The one posture I have been enjoying the most is Standing Head-to-Knee.  I am gobbling up as much of it as I can get because I know that in a few weeks I won’t be able to do it again for a long time.

It’s been a big learning experience to have to sit down or even leave the room after this long practicing.  It’s given me a good reminder of what it feels like to be new to the practice.  There are times that I feel tired and think, I can’t hold Awkward the whole time.  Then I think, I have the muscle strength to do this and I realize how mental so much of this class can be.

We heard the heartbeat this week for the first time.  What an awesome experience!  Now I really don’t care who finds out I am pregnant.  I know there’s a baby in there that’s alive and kicking.  It was 170 beats per minute.  It should slow to 110 bpm by the birth.

Pregnancy Blog: Five Weeks

My First Post
I found out I was pregnant at 5 weeks.  Naturally, many pregnant women have concerns about yoga and Bikram during pregnancy.  I hope that this web log will be of assistance in helping you to make educated decisions about exercise during yours. At the studio, we’ve had several women in low-risk pregnancies have their doctors tell them that they could not practice Bikram while pregnant, with little information on the classes.  Please take the concerns of your physician or midwife seriously.  Women with high-risk pregnancies must first obtain a doctor’s note to participate in classes at Bikram Yoga Portsmouth.

Many doctors, however, incorrectly assume that practicing in a hot room is akin to being in a sauna or Jacuzzi and that is where their concern develops.  Both a sauna and a Jacuzzi are much hotter than a Bikram Yoga class.  The biggest difference is the inability for the body to cool itself when in a sauna or Jacuzzi.  Sweat (evapotranspiration) and moving air (convection) are the cooling mechanisms for a practicing yogi.  Neither of these are existent in a Jacuzzi and only one (sweat) in a sauna where the air is heated up to 40 degrees hotter than a Bikram class.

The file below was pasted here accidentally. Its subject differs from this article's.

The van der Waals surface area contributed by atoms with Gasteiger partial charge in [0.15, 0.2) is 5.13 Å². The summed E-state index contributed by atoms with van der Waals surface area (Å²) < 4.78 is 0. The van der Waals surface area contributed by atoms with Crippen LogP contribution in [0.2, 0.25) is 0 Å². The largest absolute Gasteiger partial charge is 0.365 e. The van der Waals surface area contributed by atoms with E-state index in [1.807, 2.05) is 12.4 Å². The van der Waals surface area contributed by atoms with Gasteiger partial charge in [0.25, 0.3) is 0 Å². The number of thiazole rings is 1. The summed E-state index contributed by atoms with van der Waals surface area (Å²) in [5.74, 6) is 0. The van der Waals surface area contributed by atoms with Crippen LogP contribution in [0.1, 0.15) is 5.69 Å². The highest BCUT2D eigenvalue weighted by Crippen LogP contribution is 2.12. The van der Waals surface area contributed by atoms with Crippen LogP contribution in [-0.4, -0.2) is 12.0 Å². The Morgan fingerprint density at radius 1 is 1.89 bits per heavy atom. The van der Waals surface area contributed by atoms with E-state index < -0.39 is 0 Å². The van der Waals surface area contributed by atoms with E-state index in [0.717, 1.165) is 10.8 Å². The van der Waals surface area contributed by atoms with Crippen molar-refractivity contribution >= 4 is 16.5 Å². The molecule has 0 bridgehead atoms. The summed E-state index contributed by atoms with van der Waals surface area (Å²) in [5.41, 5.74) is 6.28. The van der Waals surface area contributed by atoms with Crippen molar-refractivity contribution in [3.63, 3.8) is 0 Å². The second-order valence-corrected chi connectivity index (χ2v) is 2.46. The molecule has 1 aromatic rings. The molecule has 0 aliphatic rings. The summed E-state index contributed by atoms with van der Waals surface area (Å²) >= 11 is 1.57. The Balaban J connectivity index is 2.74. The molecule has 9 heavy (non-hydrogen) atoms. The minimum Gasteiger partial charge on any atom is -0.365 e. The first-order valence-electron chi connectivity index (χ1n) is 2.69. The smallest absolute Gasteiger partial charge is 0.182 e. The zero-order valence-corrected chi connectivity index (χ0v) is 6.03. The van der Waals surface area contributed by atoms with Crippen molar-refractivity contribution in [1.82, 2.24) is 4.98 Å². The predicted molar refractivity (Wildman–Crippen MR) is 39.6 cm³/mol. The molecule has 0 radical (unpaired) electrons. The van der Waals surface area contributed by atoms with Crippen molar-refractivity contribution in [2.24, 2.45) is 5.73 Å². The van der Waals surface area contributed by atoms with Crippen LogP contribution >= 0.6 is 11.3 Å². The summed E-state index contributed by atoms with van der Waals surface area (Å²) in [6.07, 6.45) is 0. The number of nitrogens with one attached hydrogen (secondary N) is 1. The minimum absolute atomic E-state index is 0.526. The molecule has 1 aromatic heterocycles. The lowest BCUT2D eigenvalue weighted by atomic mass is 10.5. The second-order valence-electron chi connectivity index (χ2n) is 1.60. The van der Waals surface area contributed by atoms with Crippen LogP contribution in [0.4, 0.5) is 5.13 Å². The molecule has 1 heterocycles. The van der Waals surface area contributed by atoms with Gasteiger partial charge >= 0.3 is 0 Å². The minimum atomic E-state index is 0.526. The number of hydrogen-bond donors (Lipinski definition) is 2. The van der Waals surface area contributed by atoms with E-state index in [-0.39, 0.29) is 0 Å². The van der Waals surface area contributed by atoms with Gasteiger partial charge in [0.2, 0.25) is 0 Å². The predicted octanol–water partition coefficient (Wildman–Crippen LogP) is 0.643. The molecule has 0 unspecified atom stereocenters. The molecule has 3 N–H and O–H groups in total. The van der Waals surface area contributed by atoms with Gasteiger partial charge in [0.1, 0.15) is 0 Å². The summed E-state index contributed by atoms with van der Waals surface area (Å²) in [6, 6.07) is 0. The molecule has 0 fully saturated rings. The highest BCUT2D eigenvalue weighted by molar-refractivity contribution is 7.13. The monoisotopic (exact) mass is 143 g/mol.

Studies conducted in Los Angeles (with non-pregnant students) and Northampton, Massachusetts (with pregnant students only) have found that temperature change in a Bikram yogi is negligible during class (average 0.6 degree temperature change).  Most physicians recommend that a pregnant woman keep her temperature below 102 degrees; this is well-below that range.  Please note that exercising outdoors in the summer increases the internal temperature nearly twice that much.

As a healthy woman with a low-risk pregnancy, neither the yoga nor the heat should be cause for fear.  With that in mind, you should NEVER practice Bikram Yoga pregnant without first informing and consulting with your teacher.  There are modifications to all postures that compress the abdomen, aorta, and diaphragm or exert too much pressure on the perineum and pelvis.

Armed with the correct modifications for pregnancy, the next concerns of a pregnant woman should be nutrition, hydration and exhaustion.  The average woman burns approximately 330 calories during a Bikram Yoga class.  A pregnant woman’s metabolism is much higher, so she may burn even more.  Be sure to eat high quality meals to replace the lost calories and minerals.  It is also advisable for the pregnant woman to eat (at least a small snack) about an hour prior to class.

Proper hydration is critical during gestation to maintain amniotic fluid levels, increase blood volume and ensure proper function of the kidneys.  Be sure to drink water before, during and after class.  At least an additional liter of water per day is recommended when practicing.  Stop and sip water during class whenever you need it.

Finally, listen carefully to your body regarding your limits.  Especially in the first trimester, you may find yourself more tired or lose control of your breath more easily.  Listen to the signs to slow down and do so immediately.  Don’t be surprised if your practice changes dramatically in the first trimester even though your belly is still small.  There are an incredible amount of changes occurring (increase in uterine muscle, development of an additional two liters of blood, roller coaster hormone changes and more) in the first twelve weeks.  Sit down, take a break, have a drink or even leave the room when you need.